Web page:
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Tucked between the quarters of Galata and Tophane in the Kumbaracı Yokuşu neighborhood, on a street that reminds one of Orhan Pamuk's melancholic image of Istanbul with its old, dark and partially deteriorating houses, is Turkey's finest example of Neo French Gothic architecture: Christ Church.
Established in 1558 and designed by George Edmund Street, the architect famous for designing London's Royal Courts of Justice, Christ Church is part of Istanbul's Anglican Chaplaincy. The massive building was constructed between 1858 and 1868 on property that had been given to the British Crown by Sultan Abdülmecit to provide a place of worship for the British community around Galata. It served to commemorate the victims of the Crimean War that took place from 1853 - 1856 between the French-British-Ottoman allies, and Russia. Interestingly, the church shares a boundary with its neighboring mosque, which is unique in itself.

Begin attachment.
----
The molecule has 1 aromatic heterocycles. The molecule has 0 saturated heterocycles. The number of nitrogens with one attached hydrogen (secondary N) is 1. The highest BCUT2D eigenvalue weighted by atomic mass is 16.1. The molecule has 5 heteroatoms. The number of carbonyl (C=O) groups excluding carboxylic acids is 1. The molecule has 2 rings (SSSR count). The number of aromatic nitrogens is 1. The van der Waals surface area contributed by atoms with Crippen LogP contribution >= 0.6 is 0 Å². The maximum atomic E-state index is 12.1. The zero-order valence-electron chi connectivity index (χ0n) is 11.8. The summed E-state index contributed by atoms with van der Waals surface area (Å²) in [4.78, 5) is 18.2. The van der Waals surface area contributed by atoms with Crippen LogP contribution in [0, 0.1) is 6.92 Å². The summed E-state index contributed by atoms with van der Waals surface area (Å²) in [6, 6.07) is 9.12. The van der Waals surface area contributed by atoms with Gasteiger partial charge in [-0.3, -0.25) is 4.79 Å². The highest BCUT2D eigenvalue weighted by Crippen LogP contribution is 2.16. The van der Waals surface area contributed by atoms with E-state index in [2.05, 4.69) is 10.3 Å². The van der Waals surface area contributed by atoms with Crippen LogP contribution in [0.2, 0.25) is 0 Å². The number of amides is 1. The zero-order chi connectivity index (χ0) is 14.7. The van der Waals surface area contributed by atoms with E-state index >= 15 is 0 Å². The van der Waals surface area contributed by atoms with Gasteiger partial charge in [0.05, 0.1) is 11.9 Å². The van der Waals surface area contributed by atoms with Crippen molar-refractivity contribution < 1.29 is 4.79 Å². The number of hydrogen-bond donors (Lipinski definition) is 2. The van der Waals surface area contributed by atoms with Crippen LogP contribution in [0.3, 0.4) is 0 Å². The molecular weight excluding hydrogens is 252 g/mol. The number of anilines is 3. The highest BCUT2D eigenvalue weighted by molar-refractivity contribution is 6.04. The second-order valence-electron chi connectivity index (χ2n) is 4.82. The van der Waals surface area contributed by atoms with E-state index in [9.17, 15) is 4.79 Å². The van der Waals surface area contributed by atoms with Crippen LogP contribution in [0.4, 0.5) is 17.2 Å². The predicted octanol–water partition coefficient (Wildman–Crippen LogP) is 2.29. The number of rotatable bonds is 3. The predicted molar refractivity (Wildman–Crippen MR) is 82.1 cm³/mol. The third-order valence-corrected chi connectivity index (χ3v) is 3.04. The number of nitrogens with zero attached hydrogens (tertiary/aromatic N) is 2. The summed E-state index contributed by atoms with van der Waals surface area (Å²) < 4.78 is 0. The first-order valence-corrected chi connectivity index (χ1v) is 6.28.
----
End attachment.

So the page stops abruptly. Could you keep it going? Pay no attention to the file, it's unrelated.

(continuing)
“In spite of being just a few minutes from the international atmosphere of İstiklal Street, the daily interaction takes place within the context of village culture, with each of the kahvehanes (coffee houses) representing different places of Turkey,” said Ian Sherwood, the church's chaplain. Sherwood is also in charge of the British Consulate Chaplaincy, which received much attention following the Nov. 2003 bombing.
“Apart from friendly encounters on the street between devout Muslims and the various Christians who come to Christ Church, there is unfortunately no interaction with the imam of the neighborhood,” he said.
The Anglican Church is of less dogmatic character than the Roman Catholic Church, with its liturgy in the English language being provided for people of different faiths every Sunday morning.
“At the moment our visitors come from more than 15 different nations, among them not only Anglicans but also Roman Catholics, Protestants, Hindus, and also some interested Muslims,” he said. . .
Friday, August 31, 2007
From the Turkish Daily News: